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The story

The church in the 1900s

St James's Parish Church is an elegant Victorian church with a fine acoustic. The church was built in 1863, marking the beginnings of Hampton Hill as we know it, and was listed Grade 2 in 1995.

During the 1850s and 1860s the Thames Valley Railway Line was extended and the Hampton Water Works was built. These two projects brought an enormous number of extra labourers into an area with terrible conditions and with many people living in wooden shacks. There were no facilities or services and so poverty, drunkenness and violence were widespread.

The original churchSo in 1862, a simple, rectangular building with a nave, a chancel and a small vestry room was erected to serve this rather scattered, outlying village called New Hampton. When it was finished Revd Fitzroy John Fitz Wygram was appointed vicar, and the building was consecrated on December 11th, 1863, by Bishop Tait, Bishop of London.

The Common, as our area was then called, was described as “a miserable area inhabited by an even more miserable brand of people” and the little district chapelry of St James as “a barn of a church in a wilderness of a parish”. Revd Fitz Wygram and his wife devoted their lives and much of their fortune in improving the living conditions and prospects of the parishioners. Consequently, matters speedily improved and people started flocking to worship in the little church.

By 1873 the population had grown to 1,400 and more space was needed in the church. So during the next twenty years there were many alterations and extensions which changed the little barn into the gracious building we know today. The north aisle and west porch came first, their stained glass windows dedicated to well-known parishioners; an organ chamber and a splendid organ was given by the vicar in 1874; the present vestry was added; the chancel was enlarged by eight feet and tiled in 1876; and the beautiful stained glass window was installed above the altar. The south aisle and porch, in 1879, were the last of Rev, Fitz Wygram’s additions as he died in 1881.

The church with the tower and spireTo celebrate Queen Victoria’s Golden Jubilee in 1887, the tower and spire were planned. Funds for the tower came in and that was built, but the spire was not completed until 1888. The clock and the four carillon bells were installed in December 1893. Two more bells were added in 1902.

More stained glass windows were added in the late 19th and early 20th centuries. Those of the south aisle are notable, depicting various parables, while those in the north aisle are more muted, but are fine examples of the period. The great east window represents the Ascension, flanked by the Nativity and the visit of the Magi. The most memorable, however, is the west window, 'The Transfiguration', provided by the parishioners as a memorial to Revd Fitz Wygram. The marble pulpit was given by his successor, Revd. Henry Bligh. Four beautiful mosaics depicting Christ the King, St James, St Michael, and Mary with the infant Jesus were placed in the nave in the early 20th century.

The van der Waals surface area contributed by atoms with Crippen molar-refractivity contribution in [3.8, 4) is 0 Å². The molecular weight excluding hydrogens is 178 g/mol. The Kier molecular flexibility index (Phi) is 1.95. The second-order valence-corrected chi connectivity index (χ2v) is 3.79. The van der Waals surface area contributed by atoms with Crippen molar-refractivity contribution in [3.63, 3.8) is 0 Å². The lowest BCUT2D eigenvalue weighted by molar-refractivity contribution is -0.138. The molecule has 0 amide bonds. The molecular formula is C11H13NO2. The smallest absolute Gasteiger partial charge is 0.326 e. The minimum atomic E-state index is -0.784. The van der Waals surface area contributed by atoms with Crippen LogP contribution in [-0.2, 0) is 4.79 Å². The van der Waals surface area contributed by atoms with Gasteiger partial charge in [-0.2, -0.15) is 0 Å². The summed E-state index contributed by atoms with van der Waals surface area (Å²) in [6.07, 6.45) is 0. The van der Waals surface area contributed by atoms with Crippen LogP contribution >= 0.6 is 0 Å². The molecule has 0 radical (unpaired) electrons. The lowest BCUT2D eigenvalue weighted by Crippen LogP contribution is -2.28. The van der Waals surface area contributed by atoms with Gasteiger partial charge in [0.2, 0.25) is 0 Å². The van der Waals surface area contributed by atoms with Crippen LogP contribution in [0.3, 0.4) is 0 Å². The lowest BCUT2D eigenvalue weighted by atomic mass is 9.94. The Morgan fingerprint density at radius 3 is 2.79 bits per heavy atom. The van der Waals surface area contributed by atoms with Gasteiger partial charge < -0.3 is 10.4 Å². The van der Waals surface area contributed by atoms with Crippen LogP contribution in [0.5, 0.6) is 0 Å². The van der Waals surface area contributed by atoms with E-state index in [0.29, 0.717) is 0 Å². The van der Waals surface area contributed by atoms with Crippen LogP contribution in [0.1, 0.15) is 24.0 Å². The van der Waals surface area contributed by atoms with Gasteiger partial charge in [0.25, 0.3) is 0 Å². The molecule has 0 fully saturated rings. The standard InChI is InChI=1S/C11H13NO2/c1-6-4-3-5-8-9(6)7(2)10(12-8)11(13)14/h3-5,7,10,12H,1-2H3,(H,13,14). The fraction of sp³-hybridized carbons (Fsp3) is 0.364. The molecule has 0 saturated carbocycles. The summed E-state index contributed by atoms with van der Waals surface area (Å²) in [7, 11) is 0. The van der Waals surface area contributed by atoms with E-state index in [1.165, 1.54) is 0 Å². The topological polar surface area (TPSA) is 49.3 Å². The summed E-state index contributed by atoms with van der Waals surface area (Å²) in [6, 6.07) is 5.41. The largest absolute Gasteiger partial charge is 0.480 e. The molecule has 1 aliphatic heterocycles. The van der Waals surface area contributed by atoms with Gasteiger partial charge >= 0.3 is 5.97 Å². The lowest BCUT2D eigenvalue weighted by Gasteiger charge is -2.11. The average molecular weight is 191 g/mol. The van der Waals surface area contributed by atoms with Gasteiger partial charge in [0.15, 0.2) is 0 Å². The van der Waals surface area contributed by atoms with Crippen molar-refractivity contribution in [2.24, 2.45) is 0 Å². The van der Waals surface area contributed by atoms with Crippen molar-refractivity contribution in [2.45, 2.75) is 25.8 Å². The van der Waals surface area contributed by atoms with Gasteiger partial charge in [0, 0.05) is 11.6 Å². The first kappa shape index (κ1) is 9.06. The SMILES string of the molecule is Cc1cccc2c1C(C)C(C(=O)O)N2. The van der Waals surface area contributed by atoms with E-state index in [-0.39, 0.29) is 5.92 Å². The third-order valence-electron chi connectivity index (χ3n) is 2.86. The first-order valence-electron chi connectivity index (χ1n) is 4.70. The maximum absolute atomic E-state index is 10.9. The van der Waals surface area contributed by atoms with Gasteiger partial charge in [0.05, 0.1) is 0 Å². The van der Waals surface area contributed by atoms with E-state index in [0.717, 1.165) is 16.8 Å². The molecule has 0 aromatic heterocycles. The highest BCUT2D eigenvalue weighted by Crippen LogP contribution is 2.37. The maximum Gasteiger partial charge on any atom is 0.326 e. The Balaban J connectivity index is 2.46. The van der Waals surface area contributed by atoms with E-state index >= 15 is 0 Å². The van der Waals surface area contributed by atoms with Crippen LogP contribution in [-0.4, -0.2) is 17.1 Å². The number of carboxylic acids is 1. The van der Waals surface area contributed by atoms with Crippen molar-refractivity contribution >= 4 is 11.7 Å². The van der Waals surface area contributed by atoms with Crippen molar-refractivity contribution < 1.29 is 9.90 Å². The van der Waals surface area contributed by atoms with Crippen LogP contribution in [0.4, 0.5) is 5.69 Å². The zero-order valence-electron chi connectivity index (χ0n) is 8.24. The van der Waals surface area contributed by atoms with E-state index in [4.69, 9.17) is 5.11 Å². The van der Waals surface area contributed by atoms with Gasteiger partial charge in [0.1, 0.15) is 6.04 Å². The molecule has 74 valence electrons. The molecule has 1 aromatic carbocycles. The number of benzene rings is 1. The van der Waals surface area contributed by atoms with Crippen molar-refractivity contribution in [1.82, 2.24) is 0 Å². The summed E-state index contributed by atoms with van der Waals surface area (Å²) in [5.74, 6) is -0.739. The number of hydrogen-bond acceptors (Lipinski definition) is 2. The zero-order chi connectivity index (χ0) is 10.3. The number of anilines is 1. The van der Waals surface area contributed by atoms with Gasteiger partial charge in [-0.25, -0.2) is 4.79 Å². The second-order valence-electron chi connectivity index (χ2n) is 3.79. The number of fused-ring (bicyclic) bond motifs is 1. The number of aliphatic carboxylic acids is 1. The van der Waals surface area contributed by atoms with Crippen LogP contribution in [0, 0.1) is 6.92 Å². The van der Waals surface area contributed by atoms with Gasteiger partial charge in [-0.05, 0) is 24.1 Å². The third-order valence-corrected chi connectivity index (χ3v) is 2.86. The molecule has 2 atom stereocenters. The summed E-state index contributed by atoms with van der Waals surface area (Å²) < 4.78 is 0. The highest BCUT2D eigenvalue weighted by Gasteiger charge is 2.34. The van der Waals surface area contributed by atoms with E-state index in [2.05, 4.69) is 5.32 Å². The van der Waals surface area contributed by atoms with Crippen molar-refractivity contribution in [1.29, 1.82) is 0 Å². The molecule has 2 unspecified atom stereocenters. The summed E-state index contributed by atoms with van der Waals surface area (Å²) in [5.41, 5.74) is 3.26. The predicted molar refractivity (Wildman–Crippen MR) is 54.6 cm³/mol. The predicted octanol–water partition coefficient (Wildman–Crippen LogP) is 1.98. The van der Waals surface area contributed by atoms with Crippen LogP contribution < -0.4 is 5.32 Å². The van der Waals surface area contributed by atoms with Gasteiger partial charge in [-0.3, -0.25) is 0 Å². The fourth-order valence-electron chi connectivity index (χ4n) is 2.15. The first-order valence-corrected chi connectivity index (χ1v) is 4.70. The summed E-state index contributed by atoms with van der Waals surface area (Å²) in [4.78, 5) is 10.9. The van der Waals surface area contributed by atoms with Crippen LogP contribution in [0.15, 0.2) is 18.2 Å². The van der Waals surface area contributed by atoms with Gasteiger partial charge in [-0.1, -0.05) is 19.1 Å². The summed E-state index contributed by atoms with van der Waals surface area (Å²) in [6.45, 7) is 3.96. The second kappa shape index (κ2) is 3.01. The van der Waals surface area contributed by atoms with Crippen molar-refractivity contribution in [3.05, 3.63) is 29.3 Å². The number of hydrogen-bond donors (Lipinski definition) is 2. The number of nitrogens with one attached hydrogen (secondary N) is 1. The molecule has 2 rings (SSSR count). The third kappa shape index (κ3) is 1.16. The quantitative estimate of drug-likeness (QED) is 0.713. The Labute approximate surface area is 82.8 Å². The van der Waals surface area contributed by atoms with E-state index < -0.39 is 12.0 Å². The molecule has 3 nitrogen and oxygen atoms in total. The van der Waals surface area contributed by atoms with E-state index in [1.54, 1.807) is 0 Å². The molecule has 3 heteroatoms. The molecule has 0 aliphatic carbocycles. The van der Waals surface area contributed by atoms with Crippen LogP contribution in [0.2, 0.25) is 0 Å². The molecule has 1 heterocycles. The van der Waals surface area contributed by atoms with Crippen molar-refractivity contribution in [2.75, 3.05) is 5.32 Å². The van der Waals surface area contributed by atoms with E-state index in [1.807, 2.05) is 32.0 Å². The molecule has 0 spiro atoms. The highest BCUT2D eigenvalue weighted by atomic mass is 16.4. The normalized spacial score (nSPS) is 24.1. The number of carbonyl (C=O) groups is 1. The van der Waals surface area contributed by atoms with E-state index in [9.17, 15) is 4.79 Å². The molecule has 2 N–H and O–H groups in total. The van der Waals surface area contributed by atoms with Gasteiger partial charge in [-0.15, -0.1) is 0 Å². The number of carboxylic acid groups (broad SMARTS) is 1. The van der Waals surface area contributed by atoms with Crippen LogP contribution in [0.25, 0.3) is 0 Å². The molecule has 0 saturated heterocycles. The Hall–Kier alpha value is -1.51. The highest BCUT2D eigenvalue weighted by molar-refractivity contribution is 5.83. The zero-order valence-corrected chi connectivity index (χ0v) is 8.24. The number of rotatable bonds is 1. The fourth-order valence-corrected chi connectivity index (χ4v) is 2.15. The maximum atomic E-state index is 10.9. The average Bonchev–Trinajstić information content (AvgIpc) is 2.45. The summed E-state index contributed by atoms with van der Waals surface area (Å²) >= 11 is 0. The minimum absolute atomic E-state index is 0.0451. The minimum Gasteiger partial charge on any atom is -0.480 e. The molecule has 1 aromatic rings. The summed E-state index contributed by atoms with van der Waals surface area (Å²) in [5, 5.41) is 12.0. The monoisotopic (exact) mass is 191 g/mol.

The interior of the church remained largely unaltered until 1963 when it was brightly painted and varnished. The pews were removed from the south aisle in 1970, giving extra space and also room for storage cupboards. In 1983 the chancel was extended into the nave with an apron stage, the upper section of which could be raised for dramatic performances.

The chairs in the north aisleLater came a complete redecoration of the interior, the installation of a new wiring and lighting system and at the same time the stonework was thoroughly cleaned. In 1991 the pews in the north aisle were replaced by separate, comfortable, movable chairs (shown right). The children’s area is also located here, with books, toys and games, and also a prayer corner with seating suitable for small meetings. Further seating can be provided by stackable chairs in the south aisle, allowing for a very flexible seating pattern with the church being capable of seating about 360 people.

The 1979 speech reinforcement system was brought up to date with new microphones, an additional speaker and facilities for audio recording and use of tapes and CDs.

The church hallIn September 1994, the new church hall was opened, a new garage was built for the vicarage, and the old garage given to provide storage for the Nursery School.

In 2004-5 the small and little used west porch was rebuilt on a larger scale to provide a new parish office and small store room. The entrance has a glass roof, and two sets of double glass doors give an open view into the church from outside.

In 2014 the church’s central heating system was replaced, with a new boiler and new radiators and pipes. A pipe was also laid into the vestry, allowing for a basin to be installed.

Read St James's church building and contents through the years

The churchyardThe churchyard
Originally the churchyard was just the area immediately surrounding the church. However, because of the growing population of the new parish this was found to be too small and in 1882 the vicar of Hampton gave an acre of land next to the church in Park Road to be used as the parish burial ground. Thus the churchyard now covers an area of approximately 1.6 acres and contains about 1200 known graves. The older part of the churchyard has many fine rare trees. The War Memorial, listed Grade 2 in 2015, was erected in 1920 and near it are the Canadian war graves, needed when the Canadian Military Hospital was situated in Bushy Park during the 1914-1918 war. The lych gate formerly stood nearer St James's Road but was moved to its present site in the early 1900s.

Since 1992, the churchyard has been closed for burials except for reserved places in existing plots, though the interment of ashes is permissible. The maintenance of the churchyard is now the responsibility of the Local Authority.